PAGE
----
tips to support your premature baby
Special needs

20 tips to support your premature baby

Bonding with your premature baby and encouraging their development can seem like a challenge, especially when they are in the NICU. But there is a lot you can do to connect with your infant right from the beginning.

1. Start with something simple like holding baby’s hand or letting them hold your finger.

It is important to let baby know what you are going to do and even ask permission as this helps baby understand what to expect and what positive touch is.

2. Consider learning baby massage techniques.

Make sure you learn the technique from a certified infant massage instructor (CIMI) with experience of premature babies. They can teach you about resting hands, containment holds, massage techniques, gentle movements and touch relaxation. Research shows that premature babies put on more weight and can leave hospital earlier when massaged.

3. Offer skin-to-skin contact or ‘Kangaroo Mother Care’.

This technique involves holding baby in a curled, flexed manner on your chest to provide the environment of the uterus. Traditional KMC also includes exclusive breastfeeding for the first six months.

4. Keep them in a curled position.

While holding your baby, help keep them in a curled position. This helps the premature infant to feel secure as if in the womb.

5. Create a cocoon.

Create a cocoon for them in which they can feel something supporting them. Place rolled blankets around them to keep a flexed, curled foetal position.

6. Low lights.

Dim the lights or provide a protective light barrier across the incubator or cot. The premature infant’s eyes are very sensitive to light. Too much light may lead to other problems with their eyesight.

7. Lower your voice.

Keep voices hushed and high pitched noises down to provide a soothing environment. Close doors softly. Infant ear muffs may also help muffle noise.

8. Music.

The gentle rhythm of music can mimic the heartbeat sounds your baby has heard so long in utero and will help prepare him for language development.

9. Soother.

Use a very soft soother made specifically for new-borns to help in the development of the sucking reflex.

10. Smells.

Be wary of strong scents and smells. Don’t wear perfumes or aftershaves to allow baby to recognise and be calmed by his/her parents’ own scent.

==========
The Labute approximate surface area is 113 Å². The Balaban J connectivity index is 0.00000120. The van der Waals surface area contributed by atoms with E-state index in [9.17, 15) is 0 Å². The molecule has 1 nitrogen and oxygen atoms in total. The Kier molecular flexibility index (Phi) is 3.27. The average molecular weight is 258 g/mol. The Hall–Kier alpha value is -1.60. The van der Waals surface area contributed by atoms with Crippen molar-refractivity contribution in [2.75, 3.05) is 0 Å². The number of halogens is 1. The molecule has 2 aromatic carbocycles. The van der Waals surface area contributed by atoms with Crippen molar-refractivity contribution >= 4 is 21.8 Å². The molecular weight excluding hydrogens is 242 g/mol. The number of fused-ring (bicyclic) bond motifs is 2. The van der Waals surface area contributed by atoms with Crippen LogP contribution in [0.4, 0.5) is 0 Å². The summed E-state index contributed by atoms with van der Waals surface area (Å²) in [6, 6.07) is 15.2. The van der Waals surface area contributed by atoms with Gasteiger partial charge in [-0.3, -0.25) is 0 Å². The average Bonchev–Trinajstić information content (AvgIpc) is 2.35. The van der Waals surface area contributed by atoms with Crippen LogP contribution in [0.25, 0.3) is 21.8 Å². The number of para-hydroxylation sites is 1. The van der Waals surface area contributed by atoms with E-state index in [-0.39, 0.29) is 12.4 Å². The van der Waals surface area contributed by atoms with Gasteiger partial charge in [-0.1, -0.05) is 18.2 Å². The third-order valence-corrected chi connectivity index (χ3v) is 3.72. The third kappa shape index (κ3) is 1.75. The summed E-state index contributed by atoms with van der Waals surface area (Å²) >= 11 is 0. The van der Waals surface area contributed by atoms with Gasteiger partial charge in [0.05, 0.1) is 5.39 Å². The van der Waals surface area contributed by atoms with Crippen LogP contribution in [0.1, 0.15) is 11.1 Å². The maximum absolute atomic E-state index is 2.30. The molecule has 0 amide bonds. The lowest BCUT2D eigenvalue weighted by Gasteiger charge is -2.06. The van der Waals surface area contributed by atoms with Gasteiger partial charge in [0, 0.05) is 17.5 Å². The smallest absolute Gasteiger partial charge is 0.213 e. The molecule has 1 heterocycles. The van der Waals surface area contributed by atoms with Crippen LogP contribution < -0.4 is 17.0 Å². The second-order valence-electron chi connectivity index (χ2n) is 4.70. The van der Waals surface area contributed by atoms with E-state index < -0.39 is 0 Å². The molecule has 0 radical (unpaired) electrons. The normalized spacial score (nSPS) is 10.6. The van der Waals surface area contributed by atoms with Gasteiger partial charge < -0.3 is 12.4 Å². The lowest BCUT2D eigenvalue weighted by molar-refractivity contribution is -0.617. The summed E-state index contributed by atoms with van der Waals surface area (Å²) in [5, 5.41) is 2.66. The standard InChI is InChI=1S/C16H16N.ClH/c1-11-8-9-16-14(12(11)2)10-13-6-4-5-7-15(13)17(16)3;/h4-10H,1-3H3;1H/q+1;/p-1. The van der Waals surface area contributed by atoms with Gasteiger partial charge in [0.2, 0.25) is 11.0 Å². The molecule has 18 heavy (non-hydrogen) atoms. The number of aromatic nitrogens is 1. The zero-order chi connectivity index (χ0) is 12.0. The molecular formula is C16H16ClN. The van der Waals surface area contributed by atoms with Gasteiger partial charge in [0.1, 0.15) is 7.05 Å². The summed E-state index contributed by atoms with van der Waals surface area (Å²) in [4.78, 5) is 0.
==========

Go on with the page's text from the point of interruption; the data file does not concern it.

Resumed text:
11. Rocking.

Gently rocking baby in a linear motion can be very calming.

12. Sign or hum gently.

Talk softly and sing or hum to your baby. Babies learn to recognise songs and tunes quickly and can associate tunes with sleep, play, nappy-changing, etc.

13. Making faces.

Make faces, smile, stick your tongue out, roll your eyes and allow baby to love and explore your face.

14. Textures.

As your baby is able to hold objects, offer a variety of textures to touch. Fuzzy blankets or bumpy teething toys will help with fine motor skills.

15. Decor.

Bright, contrasting designs like black and white graphics will stimulate vision.

16. Calming.

Babies often suck on their hands you can bring their hands to their mouth if they can’t. This can be very calming.

17. Create a womb-like space.

If baby is agitated, you can put them on their tummy on your shoulder, and help get both legs and arms tucked, hand in mouth. Then put one hand on top of their head and one on their bottom. This containment hold creates a womblike space.

18.  Sling.

Invest in a good sling through a sling consultant to help keep baby close and secure. As they hear your heartbeat they will feel safe.

19. Tummy time.

Gradually introduce tummy time, starting with baby across your thighs as you sit on the floor. Supporting baby’s back and bottom with your hands, gently bend a knee at a time, enabling baby to move into extension while also feeling reassured by your resting hands.

20.  Get some expert advice.

Irish Premature Babies are the largest organisation in Ireland supporting the families of preterm babies and the hospitals that care for them nationwide. They are a voluntary run charity, so every cent raised goes directly to supporting preterm babies. If you need support or would like to volunteer or donate please  visit our website:

More like this:

Bonding with your premature baby
The first 72 hours
IVF: Going it alone

Ask Sarah

Q I’ve heard a lot about the Paleo diet and as I am very interested in reducing the amount of processed foods and grain based meals my family eats, we are considering following this diet. From what I read it seems to be a back-to-basics type of eating. Is a Paleo diet safe for children? My kids are aged seven and nine.

A The Paleo diet is one of the most fashionable diets around at the moment. It is also known as the ‘caveman diet’ and is based on cutting out processed foods, starchy foods like bread and potatoes and eating more meat, vegetables and fruit.